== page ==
There is a clear work related element to the programme. This recognises the value and importance of linking theory and practice within an integrated service. For students currently in relevant employment, either in a paid or a voluntary role, the work-related element of the programme will be undertaken in the student’s own work-place. For the students who are not employed they will have a responsibility to gain employment or voluntary work within the health and social care sector prior to commencement of their programme. This will not only provide them with work related experience but will also enhance their employability skills on completion of the programme.

The programme strives to deliver a student-centred and personalised experience. It brings together students from various backgrounds and experiences who often lack confidence in their own capabilities particularly in relation to their academic ability. The programme team support and encourage confidence, recognising individual's strengths and weaknesses through shared learning between students and staff.

This is an articulated degree with the students joining Level 8 or Level 9 of the programme with a relevant HNC for Level 8 entry and a relevant HND or equivalent qualification for Level 9 entry, with induction being used to support students in their transition from college to university. The degree can be delivered as full time or part time. Full time students entering the programme at Level 8 will complete the Honours degree in 3 years with part time students taking 6 years. Full time students entering the programme at Level 9 will complete the Honours degree in 2 years with part time students taking 4 years. Part time students will join the full time students for classes in the modules they are studying.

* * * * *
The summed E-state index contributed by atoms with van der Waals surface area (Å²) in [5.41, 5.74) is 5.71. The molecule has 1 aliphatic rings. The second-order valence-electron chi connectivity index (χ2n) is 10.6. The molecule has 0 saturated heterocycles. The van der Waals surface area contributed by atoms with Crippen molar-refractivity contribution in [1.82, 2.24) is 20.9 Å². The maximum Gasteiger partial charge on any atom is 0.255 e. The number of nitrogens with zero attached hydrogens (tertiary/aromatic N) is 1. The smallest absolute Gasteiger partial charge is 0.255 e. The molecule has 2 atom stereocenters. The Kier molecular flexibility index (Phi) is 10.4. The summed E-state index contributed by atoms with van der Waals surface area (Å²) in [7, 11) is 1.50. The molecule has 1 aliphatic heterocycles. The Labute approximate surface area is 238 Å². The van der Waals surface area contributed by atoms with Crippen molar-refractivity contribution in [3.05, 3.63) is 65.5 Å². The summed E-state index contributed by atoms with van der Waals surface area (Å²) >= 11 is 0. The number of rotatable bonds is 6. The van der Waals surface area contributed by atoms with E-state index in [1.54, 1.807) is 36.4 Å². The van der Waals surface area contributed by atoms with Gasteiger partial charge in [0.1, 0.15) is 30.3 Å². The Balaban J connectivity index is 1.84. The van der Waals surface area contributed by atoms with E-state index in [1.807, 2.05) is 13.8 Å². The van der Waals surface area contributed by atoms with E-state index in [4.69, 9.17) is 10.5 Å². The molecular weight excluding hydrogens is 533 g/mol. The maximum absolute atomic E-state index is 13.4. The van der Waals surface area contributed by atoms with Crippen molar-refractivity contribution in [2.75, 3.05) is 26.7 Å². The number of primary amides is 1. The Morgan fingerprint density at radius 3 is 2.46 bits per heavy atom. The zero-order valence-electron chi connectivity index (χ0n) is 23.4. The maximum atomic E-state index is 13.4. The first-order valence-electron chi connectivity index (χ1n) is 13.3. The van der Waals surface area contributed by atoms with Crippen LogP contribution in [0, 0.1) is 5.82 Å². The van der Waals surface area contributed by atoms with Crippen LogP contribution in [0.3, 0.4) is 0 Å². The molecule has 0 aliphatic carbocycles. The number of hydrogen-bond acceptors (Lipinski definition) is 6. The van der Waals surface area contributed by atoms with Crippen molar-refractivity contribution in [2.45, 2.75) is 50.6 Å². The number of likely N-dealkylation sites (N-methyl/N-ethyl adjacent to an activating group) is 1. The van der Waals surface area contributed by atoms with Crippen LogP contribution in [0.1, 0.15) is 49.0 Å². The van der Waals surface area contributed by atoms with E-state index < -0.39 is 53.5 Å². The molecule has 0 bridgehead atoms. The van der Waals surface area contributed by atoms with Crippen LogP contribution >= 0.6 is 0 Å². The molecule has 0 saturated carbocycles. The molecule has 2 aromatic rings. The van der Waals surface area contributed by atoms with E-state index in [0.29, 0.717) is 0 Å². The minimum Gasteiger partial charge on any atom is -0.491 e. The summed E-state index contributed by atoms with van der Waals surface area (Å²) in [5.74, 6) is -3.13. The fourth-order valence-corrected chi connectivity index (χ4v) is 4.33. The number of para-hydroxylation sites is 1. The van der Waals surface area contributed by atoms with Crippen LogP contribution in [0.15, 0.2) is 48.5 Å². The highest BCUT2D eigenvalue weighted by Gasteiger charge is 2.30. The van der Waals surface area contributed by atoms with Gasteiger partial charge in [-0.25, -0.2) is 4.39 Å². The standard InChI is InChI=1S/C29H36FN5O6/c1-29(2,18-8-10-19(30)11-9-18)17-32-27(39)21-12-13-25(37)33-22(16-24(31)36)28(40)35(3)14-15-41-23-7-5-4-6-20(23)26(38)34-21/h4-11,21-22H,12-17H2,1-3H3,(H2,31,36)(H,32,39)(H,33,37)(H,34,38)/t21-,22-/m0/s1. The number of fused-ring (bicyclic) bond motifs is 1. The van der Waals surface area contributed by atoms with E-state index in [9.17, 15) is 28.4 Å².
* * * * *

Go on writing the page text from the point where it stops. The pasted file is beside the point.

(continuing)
On completion of the programme, graduates will be equipped for further study on a variety of academic and professional pathways. There are a number of post-graduate opportunities within the University of the West of Scotland which would be available to the graduates.

The ethos of the BA (Hons) Integrated Health and Social Care is to deliver a student-centred approach which ensures alignment with the Education Enabling Plan (2018), and meets the requirements of UWS Strategy 2025 (UWS 2020). The programme team also take cognisance that internationalisation of the curriculum enhances learning by opening up new areas of enquiry to students and this has been considered during the programme development. Programme, level and individual module outcomes are based on subject-specific skills as well as transferrable skills in line with graduate skills for the 21st century and UWS graduate attributes (QAA 2011, UWS 2018).

Students who undertake the BA (Hons) Integrated Health and Social Care will complete 2 modules (a module at SCQF Level 8 and another at SCQF Level 9), which differ from the BA (Hons) Integrated Health and Social Care with Adminstration. These will be delivered by staff within the School of Health and Life Sciences. In SCQF Level 10 the dissertation will be on a topic relevant to their final award and supervised by staff from the School of Health and Life Sciences.

Teaching and Learning

To enable student-centred delivery the programme team work closely with students encouraging them, where possible, to be co-producers within the learning and teaching that takes place. This also helps to promote and nurture confidence within the students who often lack confidence in their own abilities.